At BESSY II, we are operating some 50 beamlines, each of which offers the latest methods in spectroscopy and microscopy.
Each beamline has a dedicated beamline scientist, who not only manages all the projects on the beamline and knows its every secret, but also works with local and visiting scientists to get the best results out of the beam and its instruments for every specific research question they have. Without the beamline scientists, much of the science at BESSY II could never happen.
But who are they? What makes a good beamline scientist and where do they come from? In this little series you are going to find out. Today we introduce Ieva Bidermane, who works at the UE-52 PGM.
What’s the name of your beamline and what’s it like?
The beamline is UE-52 PGM, which serves two end-stations, CoESCA station and Nano Cluster Trap station. It’s a soft X-ray undulator beamline with photon energies up to 1600 eV.
For which research applications is this beamline especially suitable?
Beamline plus CoESCA end-station is envisioned for fundamental spectroscopy research on solid state samples – either brought along by the users or prepared in situ. With coincidence electron spectroscopy we aim to get deeper insights into the electronic structure of the materials that is hidden by other electron spectroscopy techniques. Since both time-of-flight spectrometers can be either used in coincidence mode or also separately, we have users interested to probe, say, two different core levels at the same time, that way obtaining information about the changes in specific regions at the same time. However the main application is still coincidence measurements.
What’s your background, scientifically? How did you get to be a beamline scientist?
I’m a physicist. I did my PhD in Paris and in Uppsala, studying organic molecules on surfaces. I carried out many beamtimes at various synchrotrons around Europe (Soleil, Max-Lab and Elettra) and by the time my PhD was done, I was curious to see how it would be to see the “synchrotron life from the other side”, not just coming to perform experiments for a week or two, but actually being part of the “synchrotron team”.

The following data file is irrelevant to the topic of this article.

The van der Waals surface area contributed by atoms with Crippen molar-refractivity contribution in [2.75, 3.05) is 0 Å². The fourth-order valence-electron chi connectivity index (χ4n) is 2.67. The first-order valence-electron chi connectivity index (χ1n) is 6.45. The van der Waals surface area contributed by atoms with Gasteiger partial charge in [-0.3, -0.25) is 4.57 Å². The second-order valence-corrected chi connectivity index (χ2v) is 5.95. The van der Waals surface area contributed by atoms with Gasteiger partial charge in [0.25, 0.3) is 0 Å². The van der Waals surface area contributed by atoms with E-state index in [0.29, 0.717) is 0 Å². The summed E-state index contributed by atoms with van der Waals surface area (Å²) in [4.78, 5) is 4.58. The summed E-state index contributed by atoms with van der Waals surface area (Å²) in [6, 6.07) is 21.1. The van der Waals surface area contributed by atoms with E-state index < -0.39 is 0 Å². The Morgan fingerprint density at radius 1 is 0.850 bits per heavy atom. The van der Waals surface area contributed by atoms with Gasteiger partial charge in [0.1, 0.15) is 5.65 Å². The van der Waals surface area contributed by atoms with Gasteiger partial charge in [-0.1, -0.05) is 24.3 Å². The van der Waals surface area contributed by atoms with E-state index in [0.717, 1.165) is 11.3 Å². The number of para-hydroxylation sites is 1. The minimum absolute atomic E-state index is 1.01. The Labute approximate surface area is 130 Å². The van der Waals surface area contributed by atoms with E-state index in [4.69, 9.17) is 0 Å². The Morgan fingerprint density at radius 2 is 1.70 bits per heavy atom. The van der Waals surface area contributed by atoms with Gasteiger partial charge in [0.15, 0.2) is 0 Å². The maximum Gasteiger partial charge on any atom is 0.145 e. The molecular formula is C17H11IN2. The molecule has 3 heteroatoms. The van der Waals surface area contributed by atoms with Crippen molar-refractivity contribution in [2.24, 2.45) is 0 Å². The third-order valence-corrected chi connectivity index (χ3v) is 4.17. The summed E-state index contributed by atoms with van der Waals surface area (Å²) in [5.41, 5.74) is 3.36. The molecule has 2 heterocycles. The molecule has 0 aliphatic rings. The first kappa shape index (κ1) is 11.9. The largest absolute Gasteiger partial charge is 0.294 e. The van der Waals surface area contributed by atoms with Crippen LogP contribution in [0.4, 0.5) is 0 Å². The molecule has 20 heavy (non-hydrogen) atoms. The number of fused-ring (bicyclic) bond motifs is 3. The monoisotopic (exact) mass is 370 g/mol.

What is your work as a beamline scientist?
My postdoc contract implies that 50% of my time is given to beamline/end-station support and 50% to my own research. As a beamline scientist one needs to take care and oversee that the beamline is in a good working state, where one performs beamline commissioning for external users as well as for our own beamtimes, regularly checks all the equipment and takes care of fixing what needs to be fixed.
What is your biggest challenge in working with the beamline?
The biggest challenge is combining the tasks needed to be carried out at the beamline together with all the other responsibilities, especially when deadlines are approaching and some major fixes are needed at the beamline. It’s a fairly complicated job, as not everything that breaks, me and my colleagues can take care of on our own. Then one needs to coordinate help with the respective support groups, which I want to mention are some amazing people to work with, but it all takes time. And time is one thing that we usually don’t have at the beamlines, as we need to follow the beamtime schedule and you don’t want to disappoint the users by cancelling their beamtime.
“Beamline work is very diverse and it is more technical than scientific. I have to say for myself that I learned a good bit of technical things and tricks that can only benefit the scientific part of my research.”
What are you working on at the moment?
The main project at the moment, which me and my colleagues work on, is the final parts of the coincidence logic for our main experimental technique. That implies working jointly on obtaining test data and writing software bits, data acquisition and evaluation processes. It’s a team effort, where each one takes their part in.
What have you always wanted to tell people about beamline work?
Beamline work is very diverse and it is more technical than scientific. I have to say for myself that I learned a good bit of technical things and tricks that can only benefit the scientific part of my research. To add to that, I never thought it would be so much of a management work (both people and disasters ;-)). One also needs to be very versatile, especially dealing with users. Sometimes it can be a lot of requests, which need to be carried out in a short time window, so it keeps you on your toes and it is definitely never boring. You also get to see a lot of different science other than your own, helping the users perform their research.
What is the most rewarding part of the work as a beamline scientist for you?
I would say the most rewarding moments are the ones where things work out as expected, which, due to complicated experimental techniques and the amount of tools and devices we have around, does not necessarily happen always.
And when the users leave happy and satisfied, with smiles on their faces and nice data in their pockets.